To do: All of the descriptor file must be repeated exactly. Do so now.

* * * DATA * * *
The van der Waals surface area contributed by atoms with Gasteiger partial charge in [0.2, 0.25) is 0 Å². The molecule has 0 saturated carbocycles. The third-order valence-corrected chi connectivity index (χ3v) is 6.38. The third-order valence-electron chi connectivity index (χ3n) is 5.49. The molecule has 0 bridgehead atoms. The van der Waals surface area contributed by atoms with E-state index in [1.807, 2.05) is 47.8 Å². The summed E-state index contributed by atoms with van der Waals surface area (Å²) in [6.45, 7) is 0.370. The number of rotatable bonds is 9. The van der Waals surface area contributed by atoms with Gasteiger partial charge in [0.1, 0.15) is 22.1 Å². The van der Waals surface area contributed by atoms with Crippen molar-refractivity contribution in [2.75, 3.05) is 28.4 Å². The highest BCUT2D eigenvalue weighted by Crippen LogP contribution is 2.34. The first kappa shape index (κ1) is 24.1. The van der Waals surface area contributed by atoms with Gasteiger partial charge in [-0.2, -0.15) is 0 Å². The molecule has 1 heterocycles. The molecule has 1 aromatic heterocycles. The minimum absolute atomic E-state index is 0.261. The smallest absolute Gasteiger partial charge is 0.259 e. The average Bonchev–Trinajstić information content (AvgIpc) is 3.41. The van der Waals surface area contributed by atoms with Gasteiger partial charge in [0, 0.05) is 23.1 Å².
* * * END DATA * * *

The van der Waals surface area contributed by atoms with Gasteiger partial charge in [0.2, 0.25) is 0 Å². The molecule has 0 saturated carbocycles. The third-order valence-corrected chi connectivity index (χ3v) is 6.38. The third-order valence-electron chi connectivity index (χ3n) is 5.49. The molecule has 0 bridgehead atoms. The van der Waals surface area contributed by atoms with E-state index in [1.807, 2.05) is 47.8 Å². The summed E-state index contributed by atoms with van der Waals surface area (Å²) in [6.45, 7) is 0.370. The number of rotatable bonds is 9. The van der Waals surface area contributed by atoms with Gasteiger partial charge in [0.1, 0.15) is 22.1 Å². The van der Waals surface area contributed by atoms with Crippen molar-refractivity contribution in [2.75, 3.05) is 28.4 Å². The highest BCUT2D eigenvalue weighted by Crippen LogP contribution is 2.34. The first kappa shape index (κ1) is 24.1. The van der Waals surface area contributed by atoms with Gasteiger partial charge in [-0.2, -0.15) is 0 Å². The molecule has 1 heterocycles. The molecule has 1 aromatic heterocycles. The minimum absolute atomic E-state index is 0.261. The smallest absolute Gasteiger partial charge is 0.259 e. The average Bonchev–Trinajstić information content (AvgIpc) is 3.41. The van der Waals surface area contributed by atoms with Gasteiger partial charge in [0, 0.05) is 23.1 Å².